The Department of the Air Force was created when President Harry
S. Truman signed the National Security Act of 1947. It became effective
Sept. 18, 1947, when Chief Justice Fred M. Vinson administered the
oath of office to the first secretary of the Air Force, W. Stuart
Symington, a position filled by presidential appointment.
Under the National Security Act, the functions assigned to the Army
Air Force's commanding general transferred to the Department of
the Air Force. The act provided for an orderly two-year transfer
of these functions as well as property, personnel and records.
Later, under the Department of Defense Reorganization Act of 1958,
the departments of Army, Navy and Air Force were eliminated from
the chain of operational command. Commanders of unified and specified
commands became responsible to the president and the secretary of
defense through the Joint Chiefs of Staff. The act redefined the
functions of the military departments to those of essentially organizing,
training, equipping and supporting combat forces for the unified
and specified commands. Each military department retained resource
management of its service.
Currently, Air Force resources include eight major commands, 37
field operating agencies, three direct reporting units, 96 major
installations in the United States and overseas, and more than three-quarters
of a million active-duty, Air National Guard, Air Force Reserve
and civilian personnel.
Air Force Vision
Air Force people building the world's most respected air and space
force - global power and reach for America.
Air Force Mission
The mission of the U.S. Air Force is to defend the United States
through control and exploitation of air and space. Teamed with the
Army, Navy and Marine Corps, the Air Force is prepared to fight
and win any war if deterrence fails. The Air Force is responsible
* aircraft and missile forces necessary to prevent or fight
a general war.
* land-based air forces needed to establish air superiority, interdict
the enemy and provide air support of ground forces in combat.
* the primary aerospace forces for the defense of the United States
against air and missile attack.
* the primary airlift capability for use by all of the nation's
* major space research and development support for the Department
* assistance to the National Aeronautics and Space Administration
to conduct the space program Air Force Management
The Department of the Air Force incorporates all elements of the
U.S. Air Force. It is administered by a civilian secretary appointed
by the president and is supervised by a military chief of staff.
The Secretariat and Air Staff help the secretary and the chief of
staff direct the Air Force mission.
To assure unit preparedness and overall effectiveness of the Air
Force, the secretary of the Air Force is responsible for and has
the authority to conduct all affairs of the Department of the Air
Force. This includes training, operations, administration, logistical
support and maintenance, and welfare of personnel. The secretary's
responsibilities include research and development, and any other
activity prescribed by the president or the secretary of defense.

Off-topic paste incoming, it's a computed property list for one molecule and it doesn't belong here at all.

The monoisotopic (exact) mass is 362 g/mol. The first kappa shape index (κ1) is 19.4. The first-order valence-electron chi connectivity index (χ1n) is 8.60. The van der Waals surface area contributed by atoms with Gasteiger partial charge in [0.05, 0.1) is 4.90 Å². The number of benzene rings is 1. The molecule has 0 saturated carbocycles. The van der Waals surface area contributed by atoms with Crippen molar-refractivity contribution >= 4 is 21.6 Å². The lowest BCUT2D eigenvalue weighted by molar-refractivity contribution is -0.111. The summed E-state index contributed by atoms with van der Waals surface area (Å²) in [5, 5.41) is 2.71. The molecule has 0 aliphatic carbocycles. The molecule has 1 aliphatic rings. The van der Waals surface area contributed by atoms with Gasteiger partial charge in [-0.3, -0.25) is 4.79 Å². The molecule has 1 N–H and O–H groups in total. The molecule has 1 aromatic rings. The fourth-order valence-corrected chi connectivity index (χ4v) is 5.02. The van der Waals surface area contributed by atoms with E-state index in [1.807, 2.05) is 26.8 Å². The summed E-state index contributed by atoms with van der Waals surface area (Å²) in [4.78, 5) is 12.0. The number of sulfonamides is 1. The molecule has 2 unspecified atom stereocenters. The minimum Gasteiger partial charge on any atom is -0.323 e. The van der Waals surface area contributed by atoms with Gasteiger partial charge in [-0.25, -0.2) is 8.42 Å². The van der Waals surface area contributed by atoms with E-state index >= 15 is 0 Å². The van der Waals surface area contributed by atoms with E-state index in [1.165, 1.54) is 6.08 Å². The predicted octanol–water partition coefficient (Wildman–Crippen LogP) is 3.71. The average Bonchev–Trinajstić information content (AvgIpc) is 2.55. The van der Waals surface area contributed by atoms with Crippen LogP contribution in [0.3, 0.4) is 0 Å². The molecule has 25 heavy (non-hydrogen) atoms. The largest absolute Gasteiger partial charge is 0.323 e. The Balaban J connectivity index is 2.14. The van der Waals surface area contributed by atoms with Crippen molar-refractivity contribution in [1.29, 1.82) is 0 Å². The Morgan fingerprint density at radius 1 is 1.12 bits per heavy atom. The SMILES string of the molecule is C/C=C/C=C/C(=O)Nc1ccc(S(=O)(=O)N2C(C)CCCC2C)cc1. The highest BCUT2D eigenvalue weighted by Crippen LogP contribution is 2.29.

The secretary of the Air Force exercises authority through civilian
assistants and the chief of staff, but retains immediate supervision
of activities that involve vital relationships with Congress, the
secretary of defense, other governmental officials and the public.
Principal civilian assistants within the Secretariat are the under
secretary of the Air Force, deputy under secretary for international
affairs, assistant secretary for acquisition, assistant secretary
for space, assistant secretary for manpower, reserve affairs, installations
and environment, and assistant secretary for financial management
The Office of the Secretary of the Air Force includes a general
counsel, auditor general, inspector general, administrative assistant,
public affairs director, legislative liaison director, small and
disadvantaged business utilization director and certain statutory
boards and committees.
The Air Staff
The chief of staff, U.S. Air Force, is appointed by the president,
with the consent of the Senate, from among Air Force general officers
- normally for a four-year term. He serves as a member of the Joint
Chiefs of Staff and the Armed Forces Policy Council. In the JCS
capacity, he is one of the military advisers to the president, the
National Security Council and the secretary of defense. Also, he
is the principal adviser to the secretary of the Air Force on Air
The chief of staff presides over the Air Staff, transmits Air Staff
plans and recommendations to the secretary of the Air Force and
acts as the secretary's agent in carrying them out. He is responsible
for the efficiency of the Air Force and the preparation of its forces
for military operations. He supervises the administration of Air
Force personnel assigned to unified organizations and unified and
specified commands. Also, he supervises support of these forces
assigned by the Air Force as directed by the secretary of defense.
In addition, the chief of staff has responsibility for activities
assigned to the Air Force by the secretary of defense.
Other members of the Air Staff are the vice chief of staff, assistant